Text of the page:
When eBay revolutionized the way that buyers and sellers interact in the virtual marketplace through automated bidding auctions, it forever changed the way business was conducted online.
During the Industrial Revolution, manufacturing automation took hold and paved the way for innovation beyond Henry Ford's wildest dreams. Today, this same pivotal shift is occurring in the advertising industry as companies begin to rely on automation to streamline the buying and placement of ads online. I gravitate towards companies during this high-growth stage, because that is when innovation has the potential to disrupt established industry in a significant way. My first experience with this was back in 1997, when I served as Senior Vice President of eBay, a little-known company at the time that eventually grew to disrupt the entire retail sector. We knew we had a big idea and developed a strategy to launch our online auction site that redefined commerce and created a completely new category known as ecommerce.
A decade later I joined the board of directors at Tesla Motors, and had the opportunity to witness innovation up close as the Tesla Roadster became the first highway-capable all-electric vehicle in serial production for sale in the United States. Our leap of faith was a precursor to the emergence of the green-vehicle revolution we are experiencing today. Tesla stood out because they created a way to apply the latest technologies coming out of Silicon Valley to the automotive industry. The result was an energy-efficient model that would forever shape how we look at consumer vehicles.
Fast forward to today, where I serve on the board of an advertising technology company, Radium One, which helps bring automation to the masses through a focus on advertising. The software Radium One developed gives brands like Best Buy, AT&T, American Express, and MGMResorts the insight to identify their future customers by mapping consumer online engagement and delivering ads when it's most convenient and relevant for them. While the industries are different, the premise is the same - it's just another example of how automation greatly improves business efficiency and performance, and allows companies to truly innovate by focusing more on strategy rather than tactical execution.
Who would've thought an online flea market would be worth $70 billion today? And, who would've thought an electric car could become mainstream, creating $20 billion in value in the process. Without automation, these great ideas would have been left at just that -unfulfilled dreams.
The combination of a great idea coupled with technology keeps innovation alive. It also takes dedication, hard work, and the ability to recognize macro-level business patterns and apply them across industries.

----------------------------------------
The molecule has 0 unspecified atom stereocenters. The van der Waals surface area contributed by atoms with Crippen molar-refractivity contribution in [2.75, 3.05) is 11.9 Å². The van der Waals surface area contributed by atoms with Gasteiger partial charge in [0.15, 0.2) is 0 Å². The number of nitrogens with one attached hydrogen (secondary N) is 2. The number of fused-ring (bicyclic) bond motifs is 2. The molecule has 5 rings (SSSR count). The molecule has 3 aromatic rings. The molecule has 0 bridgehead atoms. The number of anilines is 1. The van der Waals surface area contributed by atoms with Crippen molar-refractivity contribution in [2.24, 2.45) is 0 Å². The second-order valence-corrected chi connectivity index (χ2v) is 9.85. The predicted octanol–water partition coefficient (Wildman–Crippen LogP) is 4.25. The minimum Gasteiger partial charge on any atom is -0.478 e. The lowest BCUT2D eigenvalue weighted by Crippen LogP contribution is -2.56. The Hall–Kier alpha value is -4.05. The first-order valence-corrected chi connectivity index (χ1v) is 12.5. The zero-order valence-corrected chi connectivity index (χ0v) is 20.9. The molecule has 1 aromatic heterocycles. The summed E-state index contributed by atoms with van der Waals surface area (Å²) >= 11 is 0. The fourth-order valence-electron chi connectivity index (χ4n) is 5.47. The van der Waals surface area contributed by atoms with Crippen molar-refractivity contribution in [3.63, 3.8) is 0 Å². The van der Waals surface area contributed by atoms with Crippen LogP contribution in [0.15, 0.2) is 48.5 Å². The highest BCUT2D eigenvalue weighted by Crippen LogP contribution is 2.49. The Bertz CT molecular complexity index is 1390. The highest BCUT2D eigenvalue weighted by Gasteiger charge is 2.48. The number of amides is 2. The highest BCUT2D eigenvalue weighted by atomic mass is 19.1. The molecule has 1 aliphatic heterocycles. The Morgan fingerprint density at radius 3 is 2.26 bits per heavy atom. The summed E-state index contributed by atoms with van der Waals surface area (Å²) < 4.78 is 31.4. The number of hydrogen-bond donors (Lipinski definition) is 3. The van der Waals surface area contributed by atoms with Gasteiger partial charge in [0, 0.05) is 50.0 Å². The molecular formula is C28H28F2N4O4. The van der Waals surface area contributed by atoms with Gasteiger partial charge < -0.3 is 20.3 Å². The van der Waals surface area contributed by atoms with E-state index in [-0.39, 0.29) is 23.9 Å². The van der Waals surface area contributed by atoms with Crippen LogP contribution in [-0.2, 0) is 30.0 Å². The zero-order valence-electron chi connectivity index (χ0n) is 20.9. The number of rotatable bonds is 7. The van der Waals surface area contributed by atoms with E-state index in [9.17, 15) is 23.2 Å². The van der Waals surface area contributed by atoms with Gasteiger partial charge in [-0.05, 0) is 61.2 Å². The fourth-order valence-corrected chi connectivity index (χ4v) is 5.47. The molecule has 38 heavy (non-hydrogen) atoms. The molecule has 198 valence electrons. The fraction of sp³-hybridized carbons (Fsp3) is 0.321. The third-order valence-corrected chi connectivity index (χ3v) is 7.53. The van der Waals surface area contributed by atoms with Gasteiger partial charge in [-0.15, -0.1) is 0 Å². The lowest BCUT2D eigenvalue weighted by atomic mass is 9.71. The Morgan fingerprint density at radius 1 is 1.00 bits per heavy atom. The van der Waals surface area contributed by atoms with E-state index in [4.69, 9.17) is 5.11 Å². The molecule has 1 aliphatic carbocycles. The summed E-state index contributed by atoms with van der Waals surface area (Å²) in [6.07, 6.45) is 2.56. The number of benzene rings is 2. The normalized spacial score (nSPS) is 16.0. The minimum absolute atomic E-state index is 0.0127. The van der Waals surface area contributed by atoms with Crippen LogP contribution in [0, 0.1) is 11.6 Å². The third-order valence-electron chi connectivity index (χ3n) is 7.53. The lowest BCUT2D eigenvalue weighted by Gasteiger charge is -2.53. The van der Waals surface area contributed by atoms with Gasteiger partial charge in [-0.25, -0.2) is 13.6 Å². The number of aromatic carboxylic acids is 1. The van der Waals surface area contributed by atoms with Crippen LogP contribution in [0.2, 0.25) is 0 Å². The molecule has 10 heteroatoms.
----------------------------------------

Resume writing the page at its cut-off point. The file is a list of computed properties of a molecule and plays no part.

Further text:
Here's to coming up with the next big disruptive idea.
Steve Westly is the Founder and a Managing Partner of the The Westly Group. He is a former California State Controller. Steve holds a bachelor's degree from Stanford University and an MBA from Stanford's Graduate School of Business, where he served on the faculty for five years. Steve and his wife, Anita, run the Westly Foundation, which provides education and health care services for children and underserved communities throughout California.
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In his final years, Martin Luther King, Jr. become increasingly focused on the problem of poverty in America.
- Despite being widely known for his leadership role in the American civil rights movement, Martin Luther King, Jr. also played a central role in organizing the Poor People's Campaign of 1968.
- The campaign was one of the first to demand a guaranteed income for all poor families in America.
- Today, the idea of a universal basic income is increasingly popular, and King's arguments in support of the policy still make a good case some 50 years later.
She met mere mortals with and without the Vatican's approval.
- For centuries, the Virgin Mary has appeared to the faithful, requesting devotion and promising comfort.
- These maps show the geography of Marian apparitions – the handful approved by the Vatican, and many others.
- Historically, Europe is where most apparitions have been reported, but the U.S. is pretty fertile ground too.
For Damien Echols, tattoos are part of his existential armor.
- In prison Damien Echols was known by his number SK931, not his name, and had his hair sheared off. Stripped of his identity, the only thing he had left was his skin.
- This is why he began tattooing things that are meaningful to him — to carry a "suit of armor" made up the images of the people and objects that have significance to him, from his friends to talismans.
- Echols believes that all places are imbued with divinity: "If you interact with New York City as if there's an intelligence behind... then it will behave towards you the same way."
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